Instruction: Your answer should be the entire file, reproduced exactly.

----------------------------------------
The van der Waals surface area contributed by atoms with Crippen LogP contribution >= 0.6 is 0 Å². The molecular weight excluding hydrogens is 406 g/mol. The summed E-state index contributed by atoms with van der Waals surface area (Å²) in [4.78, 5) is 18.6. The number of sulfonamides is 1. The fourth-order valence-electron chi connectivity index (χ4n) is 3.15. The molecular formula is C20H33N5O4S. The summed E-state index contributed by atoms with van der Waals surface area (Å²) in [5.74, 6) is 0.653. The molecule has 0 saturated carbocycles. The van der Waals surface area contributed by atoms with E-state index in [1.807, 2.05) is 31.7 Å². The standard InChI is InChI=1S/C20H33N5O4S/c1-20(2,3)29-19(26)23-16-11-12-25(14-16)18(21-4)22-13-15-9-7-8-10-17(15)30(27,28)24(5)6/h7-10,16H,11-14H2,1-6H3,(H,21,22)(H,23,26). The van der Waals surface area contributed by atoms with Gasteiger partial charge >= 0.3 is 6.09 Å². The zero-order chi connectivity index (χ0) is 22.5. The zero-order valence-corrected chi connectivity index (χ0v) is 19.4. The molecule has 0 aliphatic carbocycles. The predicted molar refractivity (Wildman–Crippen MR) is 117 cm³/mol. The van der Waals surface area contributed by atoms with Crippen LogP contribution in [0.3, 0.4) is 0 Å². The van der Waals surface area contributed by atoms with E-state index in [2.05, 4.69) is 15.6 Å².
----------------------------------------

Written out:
The van der Waals surface area contributed by atoms with Crippen LogP contribution >= 0.6 is 0 Å². The molecular weight excluding hydrogens is 406 g/mol. The summed E-state index contributed by atoms with van der Waals surface area (Å²) in [4.78, 5) is 18.6. The number of sulfonamides is 1. The fourth-order valence-electron chi connectivity index (χ4n) is 3.15. The molecular formula is C20H33N5O4S. The summed E-state index contributed by atoms with van der Waals surface area (Å²) in [5.74, 6) is 0.653. The molecule has 0 saturated carbocycles. The van der Waals surface area contributed by atoms with E-state index in [1.807, 2.05) is 31.7 Å². The standard InChI is InChI=1S/C20H33N5O4S/c1-20(2,3)29-19(26)23-16-11-12-25(14-16)18(21-4)22-13-15-9-7-8-10-17(15)30(27,28)24(5)6/h7-10,16H,11-14H2,1-6H3,(H,21,22)(H,23,26). The van der Waals surface area contributed by atoms with Gasteiger partial charge >= 0.3 is 6.09 Å². The zero-order chi connectivity index (χ0) is 22.5. The zero-order valence-corrected chi connectivity index (χ0v) is 19.4. The molecule has 0 aliphatic carbocycles. The predicted molar refractivity (Wildman–Crippen MR) is 117 cm³/mol. The van der Waals surface area contributed by atoms with Crippen LogP contribution in [0.3, 0.4) is 0 Å². The van der Waals surface area contributed by atoms with E-state index in [2.05, 4.69) is 15.6 Å².